Peckham mentioned that the use of Smart technology “probably doesn’t matter in the very early years, when the most important thing for the still-developing child brain is coming to grips with reality itself.” But he and his family have been having conversations about school systems integrating technology earlier and earlier in the lessons and he says, “in short, I feel good about any school system that implements research-supported technological tools.”

Sample Math App for Kids on the iPad. Photo by: Amanda Golden
Sample Math App for Kids on the iPad. Photo by: Amanda Golden

Fulton County Schools Kindergarten teacher, Michaela Boggs, states that even though they do use Smart Devices in her classroom that, “they need to have a teacher teaching them still, an iPad should never replace a teacher in the classroom.” Boggs allows her kindergarten students to use the iPad “at stations, for listening in reading, or for counting or using strategies in math. They love it and they truly learn from USING a skill, rather than just hearing about it.” The students seem  “to catch on quickly while using technology!” exclaims Boggs.

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New Media Journalism Technology Toddlers and Tablets

Children are Obsessed with Technology at an early age Worldwide


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New Media Journalism Technology Toddlers and Tablets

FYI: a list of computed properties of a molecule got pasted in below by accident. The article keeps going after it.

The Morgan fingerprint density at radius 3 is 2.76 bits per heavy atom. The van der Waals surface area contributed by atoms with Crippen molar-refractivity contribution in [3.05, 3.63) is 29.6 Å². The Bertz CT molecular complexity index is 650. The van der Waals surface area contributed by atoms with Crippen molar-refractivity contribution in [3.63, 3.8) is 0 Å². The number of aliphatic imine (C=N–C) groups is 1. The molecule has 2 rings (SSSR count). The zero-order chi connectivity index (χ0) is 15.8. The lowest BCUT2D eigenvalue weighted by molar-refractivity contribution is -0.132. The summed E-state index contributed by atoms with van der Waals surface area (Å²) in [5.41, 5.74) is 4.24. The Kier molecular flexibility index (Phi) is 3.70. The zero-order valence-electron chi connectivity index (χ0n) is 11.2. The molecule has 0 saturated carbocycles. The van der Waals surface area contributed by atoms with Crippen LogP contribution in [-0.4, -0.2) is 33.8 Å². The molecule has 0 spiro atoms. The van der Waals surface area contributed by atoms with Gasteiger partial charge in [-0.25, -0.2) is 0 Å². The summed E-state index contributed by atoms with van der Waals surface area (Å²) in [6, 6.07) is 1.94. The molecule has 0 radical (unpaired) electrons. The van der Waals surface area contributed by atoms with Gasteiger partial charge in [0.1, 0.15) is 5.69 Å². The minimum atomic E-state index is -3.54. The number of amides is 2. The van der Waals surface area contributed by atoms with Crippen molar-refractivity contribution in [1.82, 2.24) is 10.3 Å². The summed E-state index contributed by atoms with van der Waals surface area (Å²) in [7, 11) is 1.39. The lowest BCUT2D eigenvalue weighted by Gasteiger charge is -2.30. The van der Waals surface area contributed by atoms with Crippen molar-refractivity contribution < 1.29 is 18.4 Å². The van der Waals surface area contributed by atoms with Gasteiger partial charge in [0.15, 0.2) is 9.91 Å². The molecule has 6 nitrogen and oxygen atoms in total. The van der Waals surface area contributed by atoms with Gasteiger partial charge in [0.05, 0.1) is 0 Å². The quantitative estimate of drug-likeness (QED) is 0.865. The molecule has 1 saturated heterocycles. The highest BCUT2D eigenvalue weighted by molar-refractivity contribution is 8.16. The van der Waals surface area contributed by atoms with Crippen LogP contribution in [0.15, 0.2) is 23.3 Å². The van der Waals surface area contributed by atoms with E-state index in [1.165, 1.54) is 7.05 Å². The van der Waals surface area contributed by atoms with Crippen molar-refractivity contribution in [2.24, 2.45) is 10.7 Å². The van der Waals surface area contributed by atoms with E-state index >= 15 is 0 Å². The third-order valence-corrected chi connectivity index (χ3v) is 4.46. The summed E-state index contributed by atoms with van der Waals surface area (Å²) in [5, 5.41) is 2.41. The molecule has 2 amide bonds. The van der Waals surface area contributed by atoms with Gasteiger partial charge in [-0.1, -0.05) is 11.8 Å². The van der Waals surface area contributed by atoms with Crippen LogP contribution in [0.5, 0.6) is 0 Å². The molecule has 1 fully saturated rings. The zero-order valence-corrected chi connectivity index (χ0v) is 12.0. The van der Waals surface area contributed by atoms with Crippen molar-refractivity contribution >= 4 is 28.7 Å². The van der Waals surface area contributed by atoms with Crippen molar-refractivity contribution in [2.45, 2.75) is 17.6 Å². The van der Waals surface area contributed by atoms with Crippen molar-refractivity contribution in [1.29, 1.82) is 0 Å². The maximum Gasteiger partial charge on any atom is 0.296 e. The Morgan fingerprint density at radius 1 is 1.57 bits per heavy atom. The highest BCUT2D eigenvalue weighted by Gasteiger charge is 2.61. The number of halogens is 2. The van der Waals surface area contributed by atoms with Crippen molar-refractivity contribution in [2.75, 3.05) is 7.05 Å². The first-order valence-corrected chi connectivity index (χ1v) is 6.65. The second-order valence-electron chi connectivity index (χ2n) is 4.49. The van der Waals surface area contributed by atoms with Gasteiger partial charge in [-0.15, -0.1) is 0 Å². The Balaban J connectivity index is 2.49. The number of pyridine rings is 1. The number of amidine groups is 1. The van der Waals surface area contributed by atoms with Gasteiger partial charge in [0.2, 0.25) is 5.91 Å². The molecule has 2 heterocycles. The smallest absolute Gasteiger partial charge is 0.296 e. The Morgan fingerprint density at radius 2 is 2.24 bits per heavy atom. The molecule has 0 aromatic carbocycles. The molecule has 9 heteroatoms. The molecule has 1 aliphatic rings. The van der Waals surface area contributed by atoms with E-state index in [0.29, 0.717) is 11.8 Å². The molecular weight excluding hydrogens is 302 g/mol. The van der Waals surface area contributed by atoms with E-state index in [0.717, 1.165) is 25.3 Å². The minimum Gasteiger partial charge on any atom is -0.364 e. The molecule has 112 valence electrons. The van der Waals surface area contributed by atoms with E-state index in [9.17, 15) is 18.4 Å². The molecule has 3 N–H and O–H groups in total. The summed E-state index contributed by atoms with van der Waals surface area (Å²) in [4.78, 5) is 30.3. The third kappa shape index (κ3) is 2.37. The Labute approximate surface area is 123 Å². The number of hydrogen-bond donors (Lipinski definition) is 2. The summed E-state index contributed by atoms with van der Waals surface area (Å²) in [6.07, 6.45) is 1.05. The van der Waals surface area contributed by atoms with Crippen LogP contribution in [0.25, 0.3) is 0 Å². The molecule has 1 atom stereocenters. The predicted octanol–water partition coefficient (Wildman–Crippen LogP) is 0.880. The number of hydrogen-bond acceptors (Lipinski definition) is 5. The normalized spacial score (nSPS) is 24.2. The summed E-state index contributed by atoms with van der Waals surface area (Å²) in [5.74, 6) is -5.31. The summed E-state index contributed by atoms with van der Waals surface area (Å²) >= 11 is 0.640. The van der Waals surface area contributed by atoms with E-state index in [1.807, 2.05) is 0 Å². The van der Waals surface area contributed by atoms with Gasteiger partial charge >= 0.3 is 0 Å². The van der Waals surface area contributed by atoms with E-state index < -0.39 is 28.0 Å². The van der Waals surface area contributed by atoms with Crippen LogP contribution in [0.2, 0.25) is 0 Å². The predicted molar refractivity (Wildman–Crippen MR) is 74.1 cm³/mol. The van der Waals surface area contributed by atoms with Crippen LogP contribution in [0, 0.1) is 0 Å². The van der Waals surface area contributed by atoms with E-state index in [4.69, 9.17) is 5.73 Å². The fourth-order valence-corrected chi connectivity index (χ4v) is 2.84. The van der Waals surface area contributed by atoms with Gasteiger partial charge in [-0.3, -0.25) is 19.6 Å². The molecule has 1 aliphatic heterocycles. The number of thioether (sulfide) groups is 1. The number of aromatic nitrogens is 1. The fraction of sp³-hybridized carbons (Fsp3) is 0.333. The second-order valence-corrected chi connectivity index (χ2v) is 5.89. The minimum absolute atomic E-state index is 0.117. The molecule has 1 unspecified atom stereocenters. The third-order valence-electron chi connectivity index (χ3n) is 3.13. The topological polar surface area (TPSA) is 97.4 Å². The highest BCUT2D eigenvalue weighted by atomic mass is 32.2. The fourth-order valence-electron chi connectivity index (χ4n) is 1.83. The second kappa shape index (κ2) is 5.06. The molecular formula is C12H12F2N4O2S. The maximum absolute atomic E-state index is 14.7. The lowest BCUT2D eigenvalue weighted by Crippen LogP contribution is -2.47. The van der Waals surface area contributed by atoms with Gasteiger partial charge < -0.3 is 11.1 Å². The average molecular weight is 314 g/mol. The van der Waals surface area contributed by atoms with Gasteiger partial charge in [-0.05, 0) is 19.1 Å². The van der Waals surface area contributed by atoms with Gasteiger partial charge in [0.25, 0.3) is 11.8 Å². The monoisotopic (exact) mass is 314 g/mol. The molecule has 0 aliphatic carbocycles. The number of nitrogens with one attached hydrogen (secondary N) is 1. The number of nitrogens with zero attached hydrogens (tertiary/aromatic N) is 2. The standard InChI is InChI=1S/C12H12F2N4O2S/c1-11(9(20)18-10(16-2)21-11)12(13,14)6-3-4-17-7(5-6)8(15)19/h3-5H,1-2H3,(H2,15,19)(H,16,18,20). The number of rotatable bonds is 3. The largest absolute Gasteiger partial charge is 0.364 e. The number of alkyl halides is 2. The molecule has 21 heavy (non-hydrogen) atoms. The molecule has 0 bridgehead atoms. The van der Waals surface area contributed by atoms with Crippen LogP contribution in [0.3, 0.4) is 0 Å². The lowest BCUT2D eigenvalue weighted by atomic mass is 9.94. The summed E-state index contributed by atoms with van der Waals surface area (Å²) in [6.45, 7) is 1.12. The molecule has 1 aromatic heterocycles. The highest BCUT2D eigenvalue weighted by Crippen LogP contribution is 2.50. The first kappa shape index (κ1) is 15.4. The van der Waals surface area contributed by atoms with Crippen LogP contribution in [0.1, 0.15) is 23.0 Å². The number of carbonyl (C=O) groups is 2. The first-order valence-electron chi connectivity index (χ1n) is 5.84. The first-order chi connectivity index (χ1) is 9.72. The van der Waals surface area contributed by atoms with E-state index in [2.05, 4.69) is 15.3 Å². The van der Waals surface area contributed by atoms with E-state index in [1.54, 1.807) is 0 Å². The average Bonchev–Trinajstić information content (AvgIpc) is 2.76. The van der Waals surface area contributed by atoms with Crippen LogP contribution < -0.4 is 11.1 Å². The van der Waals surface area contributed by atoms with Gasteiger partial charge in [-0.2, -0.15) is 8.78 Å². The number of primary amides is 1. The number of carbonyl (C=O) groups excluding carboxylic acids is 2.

Technology-Infused or Technology-Abused

Technology-Infused Teaching or Technology-Abused Teaching:

A Look at the iPad and Computers Educating Our Children

By: Amanda M. Golden

When it comes to technology we have definitely advanced from the first clunky desktop computer we had. Technology has been on the rise in this century and is not slowing down anytime soon. Companies have upgraded computers, purchased tablets for employees and enrolled them into instructional technology courses. The schools have incorporated it into their daily learning style calling it “Bring your own Technology.” Digital learning is taking over our school systems; on one hand this is good because the older children are gaining valuable life skills to take to the real world, but on the other hand it is stinting the ability of our children to develop proper social skills. Especially in our babies, children as young as 19 months have grasped the concept of swiping a touch screen quicker than learning to walk speak or eat on their own. In daycares across the world teachers are teaching them on tablets and other advanced technology; or are they letting them play on the tablets so that they [the teacher] can rest. According to Hatch Early Learning, “For technology to be meaningful in early education, it must provide opportunities for children to gain the essential skills that prepare them for school.” (Hatch Early Learning , 2013) This is a true statement, however to help children gain these skills needed for school one must interact with the child throughout their exploration of the technology.  One must help them to not only develop physical skills but social and cognitive skills as well.